Copyright Agency’s Cultural Fund awards three Fellowships for Australian writers

October 12, 2023

Copyright Agency’s Cultural Fund is delighted to announce this year’s recipients of our three writing fellowships for a total of $170,000.

The Copyright Agency’s Fellowships provide timely and crucial financial support to authors to create new work for publication. The direct support to authors through the Cultural Fund, which is the philanthropic arm of the Copyright Agency, is in addition to more than $100 million in copyright fees the Copyright Agency pays to publishers, writers, visual artists and surveyors every year, which makes a significant contribution to sustaining Australian storytelling.

Copyright Agency CEO Josephine Johnston says, “Copyright Agency’s Cultural Fund continues to provide instrumental and focused support to assist writers, publishers, and visual artists to create new work. We are proud to play a part in sustaining Australia’s rich creative and cultural life.”

The Copyright Agency’s Author Fellowship and Fellowship for Non-Fiction Writing are two of Australia’s richest fellowships for writers, valued at $80,000 each. This year the Fellowships have been awarded to Chris Womersley, a fiction and short story author based in Melbourne, and Canberra-based writer, Patrick Mullins.

The Author Fellowship provides support to an established author to create a new work for publication and applications are assessed by a panel of independent peers from the writing sector.

Chris Womersley’s Fellowship project, The Empire, is a novel set in a version of 19th century Melbourne.

Chris says, “It’s a privilege to receive the Author Fellowship, receiving financial and verbal validation from a panel of industry peers for my project is the ultimate motivation. The Fellowship will allow me to step back from my day job and turn my energy and focus to the novel, without added monetary or administrative stress.”

Patrick Mullins, this year’s recipient of the Fellowship for Non-Fiction Writing, will use the grant to complete a work of narrative non-fiction, A Scandal of Rags and Syrup, exploring legal, political and cultural history and set in Sydney in the late 19th and early 20th century.

Patrick says, “The work I envisage for the project requires considerable research of archival documents, court and police records, parliamentary papers, press clippings, and observer accounts scattered through an array of memoirs, pamphlets, and books. Without the Fellowship, it would take years to make considerable progress. I’m so grateful to be provided with the means to bring this little-known piece of Australian modern history to life.”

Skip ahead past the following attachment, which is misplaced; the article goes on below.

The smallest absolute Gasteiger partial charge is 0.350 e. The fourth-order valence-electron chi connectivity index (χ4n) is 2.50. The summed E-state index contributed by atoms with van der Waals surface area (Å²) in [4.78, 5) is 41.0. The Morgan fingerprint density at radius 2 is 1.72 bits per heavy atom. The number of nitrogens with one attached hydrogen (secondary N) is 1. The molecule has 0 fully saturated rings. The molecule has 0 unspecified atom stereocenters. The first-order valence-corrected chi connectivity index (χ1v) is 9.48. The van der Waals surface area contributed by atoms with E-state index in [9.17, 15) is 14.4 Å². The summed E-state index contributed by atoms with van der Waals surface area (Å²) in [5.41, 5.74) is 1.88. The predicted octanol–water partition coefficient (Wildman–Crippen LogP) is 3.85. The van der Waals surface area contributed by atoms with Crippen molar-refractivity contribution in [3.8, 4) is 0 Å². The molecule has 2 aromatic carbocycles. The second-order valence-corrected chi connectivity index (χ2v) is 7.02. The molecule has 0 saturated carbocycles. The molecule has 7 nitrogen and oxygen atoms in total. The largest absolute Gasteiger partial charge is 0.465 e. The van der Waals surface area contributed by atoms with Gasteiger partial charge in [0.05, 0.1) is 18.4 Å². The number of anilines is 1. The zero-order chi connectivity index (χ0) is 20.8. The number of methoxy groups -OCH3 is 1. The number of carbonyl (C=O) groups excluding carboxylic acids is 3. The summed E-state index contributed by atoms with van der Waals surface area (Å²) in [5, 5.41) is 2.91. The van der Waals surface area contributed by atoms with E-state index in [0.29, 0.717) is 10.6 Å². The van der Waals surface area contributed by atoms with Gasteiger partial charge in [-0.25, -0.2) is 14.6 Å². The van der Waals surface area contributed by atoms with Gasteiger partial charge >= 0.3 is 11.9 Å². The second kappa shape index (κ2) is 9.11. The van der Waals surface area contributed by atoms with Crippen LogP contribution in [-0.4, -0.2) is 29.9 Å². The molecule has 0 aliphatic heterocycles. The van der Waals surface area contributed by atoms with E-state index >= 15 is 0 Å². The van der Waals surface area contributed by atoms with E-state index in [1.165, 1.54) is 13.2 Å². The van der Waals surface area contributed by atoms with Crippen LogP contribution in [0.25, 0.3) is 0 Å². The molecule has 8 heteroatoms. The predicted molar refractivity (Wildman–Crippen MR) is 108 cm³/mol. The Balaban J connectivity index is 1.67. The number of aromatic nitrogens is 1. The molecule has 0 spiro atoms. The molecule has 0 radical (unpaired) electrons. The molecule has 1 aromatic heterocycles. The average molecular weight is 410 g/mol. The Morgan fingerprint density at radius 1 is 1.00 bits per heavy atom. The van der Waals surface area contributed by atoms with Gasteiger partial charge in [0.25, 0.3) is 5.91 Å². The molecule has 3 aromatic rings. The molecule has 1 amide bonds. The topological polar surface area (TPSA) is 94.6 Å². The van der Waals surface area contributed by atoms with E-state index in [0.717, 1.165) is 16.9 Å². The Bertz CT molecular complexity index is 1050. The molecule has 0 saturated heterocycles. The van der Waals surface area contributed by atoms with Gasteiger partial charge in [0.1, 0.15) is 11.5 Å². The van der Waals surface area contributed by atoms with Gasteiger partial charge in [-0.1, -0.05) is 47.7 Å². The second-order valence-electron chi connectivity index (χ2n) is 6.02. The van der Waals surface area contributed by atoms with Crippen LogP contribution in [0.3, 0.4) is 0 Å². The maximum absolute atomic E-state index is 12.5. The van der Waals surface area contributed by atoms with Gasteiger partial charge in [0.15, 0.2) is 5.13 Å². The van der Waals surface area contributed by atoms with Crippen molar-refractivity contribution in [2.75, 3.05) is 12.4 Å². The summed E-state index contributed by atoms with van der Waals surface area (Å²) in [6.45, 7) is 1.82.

Copyright Agency Frank Moorhouse Fellowship for Young Writers

Copyright Agency is also pleased to announce Scott Limbrick as the recipient of the inaugural Copyright Agency Frank Moorhouse Fellowship for Young Writers. Named in honour of the late Frank Moorhouse, recognising his outstanding contribution to Australian literature, the Fellowship, valued at $10,000, provides a genuine career development opportunity for a young fiction writer, aged between 18-35, who has not yet published a full-length work of fiction.

Scott will write the novel, Life in Theory, and will also receive an introduction and mentoring session with Frank Moorhouse’s publishers, Jane Palfreyman and Meredith Curnow.

Scott says, “I’m incredibly grateful for the Frank Moorhouse Fellowship for Young Writers, which in its focus on early career writers helps the sometimes daunting scope of a longer project feel more achievable. This encouragement and practical support will make a huge difference as I work on my first novel, and I’m so excited to have the time, confidence and feedback to fully explore and experiment with its possibilities.”

Copyright Agency donates to the Writers Benevolent Fund to honour Frank Moorhouse

In addition to the new Fellowship to benefit young writers, the Copyright Agency has also made a one-off donation to the Writers’ Benevolent Fund in Frank Moorhouse’s name, recognising his outstanding contribution to Australian Literature and also marking the crucial role he played in the establishment of the Copyright Agency. The Writers’ Benevolent Fund provides much-needed financial assistance to writers who are experiencing financial hardship.

Alongside the career-making Fellowships, Copyright Agency’s Cultural Fund has announced the recipients of funding from its first round of funding for Australian organisations. An extremely competitive round resulted in support approved for 19 applicants amounting to $314,800.

Projects include University of Queensland PressFirst Nations Classics Series 2024 – new editions of award-winning titles by First Nations writers, with new introductions from contemporary First Nations writers. Other organisations awarded include Art Gallery of South Australia for artists’ commissions for the 2024 Adelaide Biennial of Australian Art, First Nations Australia Writers Network for its national industry roundtable, the Stella Prize Longlist and the Hedberg Writers-in-Residence Program at the University of Tasmania.

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Jane Morey or Ella Hartis at

About Copyright Agency

The Copyright Agency is an Australian not-for-profit organisation that represents 40,000 members across the publishing, media, visual arts and education sectors. Our mission is to provide simple ways for people to reproduce, store and share words, images and other creative content, in return for fair payment to creators.

About the Copyright Agency’s Cultural Fund

The Cultural Fund is the philanthropic arm of the Copyright Agency, providing support to individuals and organisations to run projects that will enrich Australia’s publishing and visual arts industries.

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